Audience: How about crowdsourcing for funding ?

Dalton Caldwell: I would use Kickstarter, man. Kickstarter has a little bit of that.

Audience: I’m going to quality control for artists (( ))

Dalton Caldwell: I think it’s an interesting idea. I can see a bunch of friction points there, and I would be happy to talk to you about it afterwards. But it makes sense to me, I just see some friction to ever get into that scale, basically.

Audience: Thanks.

Dalton Caldwell: Sure. Yes!

Audience: (( ))

Dalton Caldwell: Excellent question. Are the labels going to collapse? I think it’s already happening in slow motion, and I don’t think the labels are going away, they’re just getting smaller. It’s just like any other industry that reaches some kind of saturation point, that’s not a technology company where… These are really valuable copyrights, owning the copyrights on The Beatles is profitable, and you’re going to make a predictable future revenue off of that from doing commercials and all that. So, the labels are getting smaller and smaller. When you think about it, labels are completely the same thing as VCs, where they find talent, they write them checks, they help use their connections to get a really cool production, you know, like “Hey, Rick Rubin, come produce this track.” You know, you bring in other artists and then use all your connections to get their stuff on the radio. Then, when the artist makes money, you make money. So, I see incredible parallels between what labels actually do and the VC industry. So, there’s going to continue to be labels, they just cannot write checks anymore. During the 90’s they were signing all sorts of bands and writing them multi-million dollar bonus checks. Now the size of the check is much smaller, the number of bands that they sign is much smaller, so that’s the net effect, it’s happening, it’s just going to continue to happen, in my humble opinion. Yes.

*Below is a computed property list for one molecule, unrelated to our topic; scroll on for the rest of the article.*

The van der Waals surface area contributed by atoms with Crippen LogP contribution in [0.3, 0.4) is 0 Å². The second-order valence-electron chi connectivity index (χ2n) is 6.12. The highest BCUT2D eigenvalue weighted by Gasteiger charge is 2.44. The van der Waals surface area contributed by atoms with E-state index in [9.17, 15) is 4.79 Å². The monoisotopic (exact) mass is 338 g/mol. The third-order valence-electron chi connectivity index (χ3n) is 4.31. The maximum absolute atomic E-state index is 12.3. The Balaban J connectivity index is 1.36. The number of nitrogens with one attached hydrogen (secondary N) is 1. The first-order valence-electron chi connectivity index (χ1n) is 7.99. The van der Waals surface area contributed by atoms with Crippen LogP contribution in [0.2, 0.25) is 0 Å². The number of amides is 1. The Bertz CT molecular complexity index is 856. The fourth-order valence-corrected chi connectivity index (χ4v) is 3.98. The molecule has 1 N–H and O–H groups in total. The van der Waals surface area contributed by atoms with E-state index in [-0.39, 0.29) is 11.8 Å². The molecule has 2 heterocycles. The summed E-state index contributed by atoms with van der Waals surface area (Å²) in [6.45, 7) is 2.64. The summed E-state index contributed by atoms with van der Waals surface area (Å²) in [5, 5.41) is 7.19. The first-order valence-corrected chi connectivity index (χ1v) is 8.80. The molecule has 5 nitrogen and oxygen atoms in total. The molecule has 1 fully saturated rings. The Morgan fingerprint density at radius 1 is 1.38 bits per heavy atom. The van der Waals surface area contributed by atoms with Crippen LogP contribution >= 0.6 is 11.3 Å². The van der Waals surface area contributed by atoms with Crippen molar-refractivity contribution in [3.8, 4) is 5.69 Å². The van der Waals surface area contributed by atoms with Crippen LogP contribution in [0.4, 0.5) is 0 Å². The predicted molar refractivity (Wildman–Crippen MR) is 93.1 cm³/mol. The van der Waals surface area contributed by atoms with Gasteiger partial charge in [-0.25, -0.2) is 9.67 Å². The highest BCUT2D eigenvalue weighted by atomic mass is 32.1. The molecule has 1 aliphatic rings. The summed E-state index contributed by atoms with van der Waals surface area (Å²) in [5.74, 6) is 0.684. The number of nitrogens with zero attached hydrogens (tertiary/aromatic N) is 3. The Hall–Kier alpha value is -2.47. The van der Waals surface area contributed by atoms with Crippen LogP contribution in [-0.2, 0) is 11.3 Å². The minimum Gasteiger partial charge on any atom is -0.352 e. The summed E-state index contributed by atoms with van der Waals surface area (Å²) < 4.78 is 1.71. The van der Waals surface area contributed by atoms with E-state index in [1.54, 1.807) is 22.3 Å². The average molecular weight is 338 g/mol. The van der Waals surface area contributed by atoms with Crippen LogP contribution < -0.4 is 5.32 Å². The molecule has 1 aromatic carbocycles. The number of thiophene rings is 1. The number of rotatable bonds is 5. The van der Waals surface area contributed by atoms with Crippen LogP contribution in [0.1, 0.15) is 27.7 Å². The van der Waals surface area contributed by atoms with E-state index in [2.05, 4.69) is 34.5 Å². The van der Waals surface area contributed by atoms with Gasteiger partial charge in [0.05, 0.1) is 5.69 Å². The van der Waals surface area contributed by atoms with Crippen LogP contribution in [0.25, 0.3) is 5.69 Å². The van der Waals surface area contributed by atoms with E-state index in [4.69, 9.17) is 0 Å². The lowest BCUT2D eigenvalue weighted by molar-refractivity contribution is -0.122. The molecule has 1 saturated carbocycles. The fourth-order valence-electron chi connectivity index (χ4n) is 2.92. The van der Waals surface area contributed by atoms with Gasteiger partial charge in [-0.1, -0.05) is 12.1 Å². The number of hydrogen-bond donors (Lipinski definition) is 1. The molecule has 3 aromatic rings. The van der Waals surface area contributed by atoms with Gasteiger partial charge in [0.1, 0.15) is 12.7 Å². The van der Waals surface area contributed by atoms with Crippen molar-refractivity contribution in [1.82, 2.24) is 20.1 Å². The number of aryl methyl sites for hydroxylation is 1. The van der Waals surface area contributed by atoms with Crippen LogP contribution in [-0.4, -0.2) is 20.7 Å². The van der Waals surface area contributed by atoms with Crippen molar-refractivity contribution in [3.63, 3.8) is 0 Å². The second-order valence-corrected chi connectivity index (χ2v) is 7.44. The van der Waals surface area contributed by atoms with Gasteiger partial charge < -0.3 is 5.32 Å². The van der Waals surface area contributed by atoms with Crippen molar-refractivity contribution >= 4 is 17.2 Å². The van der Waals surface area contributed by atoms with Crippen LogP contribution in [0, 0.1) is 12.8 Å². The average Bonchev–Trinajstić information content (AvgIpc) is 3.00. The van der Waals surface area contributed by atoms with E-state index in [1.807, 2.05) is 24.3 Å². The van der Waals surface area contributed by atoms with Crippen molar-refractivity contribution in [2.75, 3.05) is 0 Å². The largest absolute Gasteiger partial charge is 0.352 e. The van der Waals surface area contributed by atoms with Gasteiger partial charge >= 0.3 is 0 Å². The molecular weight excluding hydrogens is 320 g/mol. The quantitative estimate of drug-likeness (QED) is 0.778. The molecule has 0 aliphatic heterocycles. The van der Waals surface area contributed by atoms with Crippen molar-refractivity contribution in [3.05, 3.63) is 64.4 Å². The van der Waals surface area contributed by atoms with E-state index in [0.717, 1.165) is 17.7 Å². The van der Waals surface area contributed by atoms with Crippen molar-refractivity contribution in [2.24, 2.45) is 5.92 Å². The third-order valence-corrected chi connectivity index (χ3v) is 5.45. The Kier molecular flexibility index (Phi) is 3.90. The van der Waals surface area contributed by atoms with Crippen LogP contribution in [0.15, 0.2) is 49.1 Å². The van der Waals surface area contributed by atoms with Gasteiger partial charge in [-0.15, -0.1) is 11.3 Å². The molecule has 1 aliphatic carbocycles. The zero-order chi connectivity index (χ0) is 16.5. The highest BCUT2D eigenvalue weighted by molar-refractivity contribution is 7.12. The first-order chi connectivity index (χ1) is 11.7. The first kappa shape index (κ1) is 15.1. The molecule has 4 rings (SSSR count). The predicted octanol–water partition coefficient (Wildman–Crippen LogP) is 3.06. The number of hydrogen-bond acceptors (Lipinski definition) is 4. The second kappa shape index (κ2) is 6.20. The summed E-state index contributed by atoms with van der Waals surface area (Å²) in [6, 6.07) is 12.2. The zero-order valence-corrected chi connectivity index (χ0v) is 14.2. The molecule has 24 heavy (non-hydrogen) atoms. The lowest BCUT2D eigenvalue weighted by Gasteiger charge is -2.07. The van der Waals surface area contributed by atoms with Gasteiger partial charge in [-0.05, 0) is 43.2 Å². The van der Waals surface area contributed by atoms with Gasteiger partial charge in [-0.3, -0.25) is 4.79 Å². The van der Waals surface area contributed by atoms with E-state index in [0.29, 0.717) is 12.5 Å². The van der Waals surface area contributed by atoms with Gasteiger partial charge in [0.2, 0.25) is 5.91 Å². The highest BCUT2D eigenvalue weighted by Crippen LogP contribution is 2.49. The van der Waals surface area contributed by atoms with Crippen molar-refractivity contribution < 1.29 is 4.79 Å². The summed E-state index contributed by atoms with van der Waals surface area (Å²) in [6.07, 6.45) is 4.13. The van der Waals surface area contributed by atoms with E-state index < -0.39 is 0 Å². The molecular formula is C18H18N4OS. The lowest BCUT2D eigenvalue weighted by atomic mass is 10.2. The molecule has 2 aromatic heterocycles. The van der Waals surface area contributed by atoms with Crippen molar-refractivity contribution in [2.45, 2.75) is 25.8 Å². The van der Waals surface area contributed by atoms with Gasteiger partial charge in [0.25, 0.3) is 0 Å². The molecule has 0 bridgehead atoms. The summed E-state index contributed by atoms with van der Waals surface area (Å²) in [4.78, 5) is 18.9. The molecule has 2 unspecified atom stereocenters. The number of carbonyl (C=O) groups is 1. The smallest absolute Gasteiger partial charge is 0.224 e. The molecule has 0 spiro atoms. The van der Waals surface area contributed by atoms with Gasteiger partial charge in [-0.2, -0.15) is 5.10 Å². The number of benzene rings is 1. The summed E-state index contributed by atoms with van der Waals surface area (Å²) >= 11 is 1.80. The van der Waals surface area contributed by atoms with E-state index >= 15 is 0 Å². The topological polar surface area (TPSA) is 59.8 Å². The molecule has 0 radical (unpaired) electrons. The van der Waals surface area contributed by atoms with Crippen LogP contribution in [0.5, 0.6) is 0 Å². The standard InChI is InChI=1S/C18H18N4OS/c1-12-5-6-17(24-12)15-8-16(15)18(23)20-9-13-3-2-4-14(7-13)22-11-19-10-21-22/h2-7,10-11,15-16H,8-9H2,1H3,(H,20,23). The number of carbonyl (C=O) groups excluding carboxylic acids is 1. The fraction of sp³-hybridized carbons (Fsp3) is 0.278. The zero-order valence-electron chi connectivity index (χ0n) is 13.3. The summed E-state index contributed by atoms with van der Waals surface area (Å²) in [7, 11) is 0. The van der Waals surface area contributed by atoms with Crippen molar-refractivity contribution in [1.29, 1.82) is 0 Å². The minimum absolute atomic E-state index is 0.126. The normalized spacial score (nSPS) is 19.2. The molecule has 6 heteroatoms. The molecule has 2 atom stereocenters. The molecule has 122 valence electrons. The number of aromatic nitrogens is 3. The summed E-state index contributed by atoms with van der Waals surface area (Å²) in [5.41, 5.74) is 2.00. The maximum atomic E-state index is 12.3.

Audience: Hi. Do you (( ))

Dalton Caldwell: Sometimes.

Audience: (( ))